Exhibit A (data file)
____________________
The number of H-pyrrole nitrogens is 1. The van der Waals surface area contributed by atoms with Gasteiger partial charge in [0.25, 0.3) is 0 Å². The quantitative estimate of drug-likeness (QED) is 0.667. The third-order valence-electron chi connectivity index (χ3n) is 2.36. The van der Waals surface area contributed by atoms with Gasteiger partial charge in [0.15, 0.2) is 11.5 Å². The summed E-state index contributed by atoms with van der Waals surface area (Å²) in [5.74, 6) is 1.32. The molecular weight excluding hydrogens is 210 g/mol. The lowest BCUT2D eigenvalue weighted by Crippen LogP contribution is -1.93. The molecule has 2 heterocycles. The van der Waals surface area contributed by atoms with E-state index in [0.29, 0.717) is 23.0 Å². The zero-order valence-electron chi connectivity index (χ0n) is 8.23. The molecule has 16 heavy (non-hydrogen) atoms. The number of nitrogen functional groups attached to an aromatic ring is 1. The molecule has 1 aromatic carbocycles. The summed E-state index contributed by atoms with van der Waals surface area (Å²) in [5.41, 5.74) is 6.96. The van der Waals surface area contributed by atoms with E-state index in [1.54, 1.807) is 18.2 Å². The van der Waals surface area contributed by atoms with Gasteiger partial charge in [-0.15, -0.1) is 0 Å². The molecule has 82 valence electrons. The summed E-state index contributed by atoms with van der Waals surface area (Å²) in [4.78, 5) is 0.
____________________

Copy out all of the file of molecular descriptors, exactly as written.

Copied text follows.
The number of H-pyrrole nitrogens is 1. The van der Waals surface area contributed by atoms with Gasteiger partial charge in [0.25, 0.3) is 0 Å². The quantitative estimate of drug-likeness (QED) is 0.667. The third-order valence-electron chi connectivity index (χ3n) is 2.36. The van der Waals surface area contributed by atoms with Gasteiger partial charge in [0.15, 0.2) is 11.5 Å². The summed E-state index contributed by atoms with van der Waals surface area (Å²) in [5.74, 6) is 1.32. The molecular weight excluding hydrogens is 210 g/mol. The lowest BCUT2D eigenvalue weighted by Crippen LogP contribution is -1.93. The molecule has 2 heterocycles. The van der Waals surface area contributed by atoms with E-state index in [0.29, 0.717) is 23.0 Å². The zero-order valence-electron chi connectivity index (χ0n) is 8.23. The molecule has 16 heavy (non-hydrogen) atoms. The number of nitrogen functional groups attached to an aromatic ring is 1. The molecule has 1 aromatic carbocycles. The summed E-state index contributed by atoms with van der Waals surface area (Å²) in [5.41, 5.74) is 6.96. The van der Waals surface area contributed by atoms with E-state index in [1.54, 1.807) is 18.2 Å². The van der Waals surface area contributed by atoms with Gasteiger partial charge in [-0.15, -0.1) is 0 Å². The molecule has 82 valence electrons. The summed E-state index contributed by atoms with van der Waals surface area (Å²) in [4.78, 5) is 0.